Understanding the EEA Regulations 2016: Rights and Implications for European Nationals in the UK
In November 2016, the government laid out an updated version of the Immigration (European Economic Area) Regulations 2016, which came into force mainly on 1 February 2017.
The new version does not make any serious changes to the rights of European nationals in the UK, as was feared by many, but mostly consolidates a large number of amendments that were made to the previous version (EEA Regulations 2006) over the years.
The amended version does, however, introduce various changes which affect the application of family members of EEA nationals who are not, themselves, EEA nationals. Overall, it makes applications more complex. Some of the major changes are outlined below.
The first part of the updated regulations introduces major changes which are based on the ruling in the Surinder Singh case. Those changes came into effect on 25 November 2016.
They apply to British nationals who were residing abroad with their non-EEA family members (i.e. spouses) and who, upon returning, to the UK wish to use EU law instead of UK Immigration Rules (which have much more rigorous requirements).
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The changes slightly relax the requirements on what is considered a ‘genuine’ residence abroad, however they now allow the Home Office to refuse an application where the purpose of residence in the EEA state is to circumvent the more rigorous UK Immigration Rules which would apply to their non-EEA family members. The applicability of this change is broad, and it remains to be seen how these changes are applied by the Home Office in practice.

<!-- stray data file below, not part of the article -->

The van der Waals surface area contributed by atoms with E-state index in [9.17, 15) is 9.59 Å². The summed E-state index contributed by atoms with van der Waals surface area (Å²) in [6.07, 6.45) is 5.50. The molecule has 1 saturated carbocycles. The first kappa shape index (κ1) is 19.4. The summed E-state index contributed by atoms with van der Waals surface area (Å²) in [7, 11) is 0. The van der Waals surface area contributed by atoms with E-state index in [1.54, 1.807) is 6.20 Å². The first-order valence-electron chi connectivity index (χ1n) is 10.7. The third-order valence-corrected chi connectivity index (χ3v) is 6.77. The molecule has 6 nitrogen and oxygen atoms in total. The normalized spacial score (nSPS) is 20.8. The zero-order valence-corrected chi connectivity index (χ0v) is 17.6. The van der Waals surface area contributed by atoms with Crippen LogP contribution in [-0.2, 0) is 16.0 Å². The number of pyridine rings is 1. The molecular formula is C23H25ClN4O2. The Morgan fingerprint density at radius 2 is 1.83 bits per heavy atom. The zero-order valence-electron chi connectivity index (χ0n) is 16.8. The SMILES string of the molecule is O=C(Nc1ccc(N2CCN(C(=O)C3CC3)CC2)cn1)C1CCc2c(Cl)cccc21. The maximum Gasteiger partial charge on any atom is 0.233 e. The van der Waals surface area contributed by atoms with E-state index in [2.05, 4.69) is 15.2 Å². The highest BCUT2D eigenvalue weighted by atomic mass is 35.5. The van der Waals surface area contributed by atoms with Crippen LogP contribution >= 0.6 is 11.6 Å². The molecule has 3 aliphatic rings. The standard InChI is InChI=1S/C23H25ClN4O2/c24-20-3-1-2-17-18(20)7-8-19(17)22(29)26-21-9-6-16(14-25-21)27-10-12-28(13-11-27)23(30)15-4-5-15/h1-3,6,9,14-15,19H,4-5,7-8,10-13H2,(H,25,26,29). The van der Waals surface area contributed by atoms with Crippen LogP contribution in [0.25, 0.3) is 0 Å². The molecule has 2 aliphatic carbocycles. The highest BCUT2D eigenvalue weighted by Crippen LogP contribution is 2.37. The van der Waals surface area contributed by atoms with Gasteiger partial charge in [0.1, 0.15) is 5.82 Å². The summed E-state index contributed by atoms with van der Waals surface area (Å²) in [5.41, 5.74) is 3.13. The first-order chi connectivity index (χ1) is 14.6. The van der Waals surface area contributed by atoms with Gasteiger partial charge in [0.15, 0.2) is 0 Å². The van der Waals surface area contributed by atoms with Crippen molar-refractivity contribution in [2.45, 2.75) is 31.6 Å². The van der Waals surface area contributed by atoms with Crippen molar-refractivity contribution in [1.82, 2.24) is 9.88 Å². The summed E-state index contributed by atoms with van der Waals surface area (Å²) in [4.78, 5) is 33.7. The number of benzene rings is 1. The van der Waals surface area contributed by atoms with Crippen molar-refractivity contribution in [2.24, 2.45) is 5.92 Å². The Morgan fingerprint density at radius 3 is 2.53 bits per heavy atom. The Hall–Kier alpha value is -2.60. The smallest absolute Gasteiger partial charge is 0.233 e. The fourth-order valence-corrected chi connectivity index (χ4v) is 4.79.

However, it is foreseeable that applications relating to the Surinder Singh ruling will attract a higher degree of scrutiny from Home Office officials: in particular where the Surinder Singh application is made shortly after an unsuccessful application for a spouse visa under UK Immigration Rules.
Further changes now also require all applications under EEA rules to be made in a prescribed manner using application forms provided by the Home Office.
Previously, the use of application forms was recommended but not mandatory, however, most applications were submitted using a specified format. This change now makes the use of application forms compulsory.
The right to appeal for extended family members has been abolished and, thus, this precedent has been codified in law. This change will mostly affect unmarried partners who will no longer have the right to appeal but will have to choose between preparing a fresh application or going through the lengthy and costly procedure of applying for Judicial Review.
Finally, and quite significantly, the new regulations will restrict the right to appeal for EEA applications where the Home Office considers that the marriage is one of convenience. Non-EEA family members who then wish to appeal that decision will have to leave the UK and reapply from overseas.
Considering that appeals can take up to 15 months to be heard, this change could be quite significant for genuine applicants whose applications were incorrectly refused.